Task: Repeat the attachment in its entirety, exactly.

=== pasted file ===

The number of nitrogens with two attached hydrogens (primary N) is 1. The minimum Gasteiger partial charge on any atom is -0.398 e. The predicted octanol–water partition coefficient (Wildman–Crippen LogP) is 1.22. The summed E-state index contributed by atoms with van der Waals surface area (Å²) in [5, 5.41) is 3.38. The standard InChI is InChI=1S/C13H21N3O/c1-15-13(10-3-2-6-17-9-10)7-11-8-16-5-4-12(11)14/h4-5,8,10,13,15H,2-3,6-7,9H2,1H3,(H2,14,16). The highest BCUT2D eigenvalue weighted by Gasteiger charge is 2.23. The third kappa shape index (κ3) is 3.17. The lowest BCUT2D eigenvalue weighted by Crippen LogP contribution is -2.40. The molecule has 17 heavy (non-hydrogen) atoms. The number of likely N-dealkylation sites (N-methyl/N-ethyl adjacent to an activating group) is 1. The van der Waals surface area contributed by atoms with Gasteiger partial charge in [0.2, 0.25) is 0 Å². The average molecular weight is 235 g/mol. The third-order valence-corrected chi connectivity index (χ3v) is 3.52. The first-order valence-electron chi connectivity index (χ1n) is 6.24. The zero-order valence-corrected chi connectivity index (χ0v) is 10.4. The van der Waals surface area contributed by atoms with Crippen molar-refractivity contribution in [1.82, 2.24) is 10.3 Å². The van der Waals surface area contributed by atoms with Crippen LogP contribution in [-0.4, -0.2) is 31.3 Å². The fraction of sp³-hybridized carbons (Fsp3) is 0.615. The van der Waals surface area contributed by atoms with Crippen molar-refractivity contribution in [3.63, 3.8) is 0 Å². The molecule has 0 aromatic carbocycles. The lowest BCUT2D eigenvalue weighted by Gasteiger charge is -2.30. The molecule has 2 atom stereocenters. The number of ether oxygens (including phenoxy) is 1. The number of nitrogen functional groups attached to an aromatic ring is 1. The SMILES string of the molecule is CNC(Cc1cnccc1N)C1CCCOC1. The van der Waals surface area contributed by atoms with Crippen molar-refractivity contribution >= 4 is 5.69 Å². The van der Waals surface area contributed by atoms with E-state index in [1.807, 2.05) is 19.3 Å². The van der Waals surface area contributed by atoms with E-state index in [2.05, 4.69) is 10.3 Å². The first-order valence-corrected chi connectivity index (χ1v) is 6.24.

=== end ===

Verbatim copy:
The number of nitrogens with two attached hydrogens (primary N) is 1. The minimum Gasteiger partial charge on any atom is -0.398 e. The predicted octanol–water partition coefficient (Wildman–Crippen LogP) is 1.22. The summed E-state index contributed by atoms with van der Waals surface area (Å²) in [5, 5.41) is 3.38. The standard InChI is InChI=1S/C13H21N3O/c1-15-13(10-3-2-6-17-9-10)7-11-8-16-5-4-12(11)14/h4-5,8,10,13,15H,2-3,6-7,9H2,1H3,(H2,14,16). The highest BCUT2D eigenvalue weighted by Gasteiger charge is 2.23. The third kappa shape index (κ3) is 3.17. The lowest BCUT2D eigenvalue weighted by Crippen LogP contribution is -2.40. The molecule has 17 heavy (non-hydrogen) atoms. The number of likely N-dealkylation sites (N-methyl/N-ethyl adjacent to an activating group) is 1. The van der Waals surface area contributed by atoms with Gasteiger partial charge in [0.2, 0.25) is 0 Å². The average molecular weight is 235 g/mol. The third-order valence-corrected chi connectivity index (χ3v) is 3.52. The first-order valence-electron chi connectivity index (χ1n) is 6.24. The zero-order valence-corrected chi connectivity index (χ0v) is 10.4. The van der Waals surface area contributed by atoms with Crippen molar-refractivity contribution in [1.82, 2.24) is 10.3 Å². The van der Waals surface area contributed by atoms with Crippen LogP contribution in [-0.4, -0.2) is 31.3 Å². The fraction of sp³-hybridized carbons (Fsp3) is 0.615. The van der Waals surface area contributed by atoms with Crippen molar-refractivity contribution in [3.63, 3.8) is 0 Å². The molecule has 0 aromatic carbocycles. The lowest BCUT2D eigenvalue weighted by Gasteiger charge is -2.30. The molecule has 2 atom stereocenters. The number of ether oxygens (including phenoxy) is 1. The number of nitrogen functional groups attached to an aromatic ring is 1. The SMILES string of the molecule is CNC(Cc1cnccc1N)C1CCCOC1. The van der Waals surface area contributed by atoms with Crippen molar-refractivity contribution >= 4 is 5.69 Å². The van der Waals surface area contributed by atoms with E-state index in [1.807, 2.05) is 19.3 Å². The van der Waals surface area contributed by atoms with E-state index in [2.05, 4.69) is 10.3 Å². The first-order valence-corrected chi connectivity index (χ1v) is 6.24.